Sir Philadelphia 29th. of September 1779
I sincerely applaud myself, for having foreseen that your Residence in America would not be of long duration; and I congratulate your Fellow Citizens, on the choice they have made of you to proceed on the negotiation of that peace, which is to assure the repose of the Thirteen States. You will carry with you, that moderation and Equity which have appeared to me to constitute the foundation of your Character; 174and you are already sure to find in France the Ministry of the King, in the same dispositions. The Choice of Congress is approved by all Persons of honest Intentions in America, and it will be equally applauded in Europe, and I will be answerable for the Suffrages and the Confidence of all Men by whom you shall be known. You, Sir, will labour to give Peace to your Country: and my cares will have for their Object, to draw closer the ties, which unite your Nation to mine. Our Occupations then will have some Analogy, and I pray you to be well persuaded, that I shall take an immediate Interest in your Success.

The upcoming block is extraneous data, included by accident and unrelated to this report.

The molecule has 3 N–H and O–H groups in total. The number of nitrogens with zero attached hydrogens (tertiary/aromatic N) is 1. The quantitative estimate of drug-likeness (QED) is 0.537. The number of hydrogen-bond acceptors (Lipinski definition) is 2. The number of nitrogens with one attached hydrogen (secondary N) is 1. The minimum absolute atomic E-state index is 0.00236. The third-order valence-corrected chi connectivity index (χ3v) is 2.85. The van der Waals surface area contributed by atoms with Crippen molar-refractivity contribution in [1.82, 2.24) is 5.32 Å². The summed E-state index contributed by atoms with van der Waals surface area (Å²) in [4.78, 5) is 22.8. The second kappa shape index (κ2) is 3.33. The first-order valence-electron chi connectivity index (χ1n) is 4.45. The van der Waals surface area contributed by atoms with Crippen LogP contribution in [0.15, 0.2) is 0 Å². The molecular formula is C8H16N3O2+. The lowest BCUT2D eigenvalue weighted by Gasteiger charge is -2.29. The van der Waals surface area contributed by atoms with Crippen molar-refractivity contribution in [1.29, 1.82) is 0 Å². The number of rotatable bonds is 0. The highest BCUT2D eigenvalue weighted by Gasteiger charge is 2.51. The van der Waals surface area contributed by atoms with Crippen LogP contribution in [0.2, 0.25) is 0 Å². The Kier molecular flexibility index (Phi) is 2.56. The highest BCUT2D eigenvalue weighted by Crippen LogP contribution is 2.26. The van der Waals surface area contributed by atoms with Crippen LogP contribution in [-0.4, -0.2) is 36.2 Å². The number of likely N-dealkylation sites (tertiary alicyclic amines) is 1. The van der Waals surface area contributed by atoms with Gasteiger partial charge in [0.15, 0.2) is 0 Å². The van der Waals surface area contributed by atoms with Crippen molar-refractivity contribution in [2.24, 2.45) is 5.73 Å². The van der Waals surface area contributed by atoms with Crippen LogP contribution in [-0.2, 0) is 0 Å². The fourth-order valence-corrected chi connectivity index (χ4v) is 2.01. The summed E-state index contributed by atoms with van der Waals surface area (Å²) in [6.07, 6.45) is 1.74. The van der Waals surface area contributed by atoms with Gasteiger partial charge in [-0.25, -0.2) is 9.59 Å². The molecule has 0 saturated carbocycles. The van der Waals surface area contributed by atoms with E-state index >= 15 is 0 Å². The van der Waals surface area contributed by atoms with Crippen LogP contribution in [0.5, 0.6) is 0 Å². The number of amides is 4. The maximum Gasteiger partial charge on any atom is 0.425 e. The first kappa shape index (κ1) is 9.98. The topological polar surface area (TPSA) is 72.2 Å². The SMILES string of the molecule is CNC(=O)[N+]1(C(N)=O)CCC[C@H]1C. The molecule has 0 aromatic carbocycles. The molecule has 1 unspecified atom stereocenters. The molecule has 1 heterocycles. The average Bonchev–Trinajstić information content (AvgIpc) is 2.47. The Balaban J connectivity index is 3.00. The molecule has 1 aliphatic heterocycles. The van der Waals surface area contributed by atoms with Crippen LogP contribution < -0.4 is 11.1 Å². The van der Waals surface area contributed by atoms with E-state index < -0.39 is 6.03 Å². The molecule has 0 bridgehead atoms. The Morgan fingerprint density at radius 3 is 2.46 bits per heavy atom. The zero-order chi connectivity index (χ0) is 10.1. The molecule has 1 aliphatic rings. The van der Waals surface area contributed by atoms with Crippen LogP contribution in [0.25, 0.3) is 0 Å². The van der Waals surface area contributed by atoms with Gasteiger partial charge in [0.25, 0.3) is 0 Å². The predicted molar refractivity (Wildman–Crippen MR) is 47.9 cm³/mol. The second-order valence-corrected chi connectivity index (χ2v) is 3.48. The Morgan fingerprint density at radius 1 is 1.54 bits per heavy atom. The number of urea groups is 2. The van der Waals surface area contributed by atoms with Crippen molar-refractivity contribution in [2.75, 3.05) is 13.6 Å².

The Frigate, The Sensible, is still in the Port of Boston: it will depend upon You, Sir, to consult with Mr. De Chavagne, in case you should determine to go with him. I am persuaded, beforehand, that the Minister of the Marine, will be of Opinion that We could not make a better Use of this Vessel, than by employing her to carry You to Europe. I have the honour to be with the most inviolable Attachment, Sir, your most humble and most obedient Servant
Le Che de La Luserne. To Mr. John Adams Minister Plenipotentiary of the United States.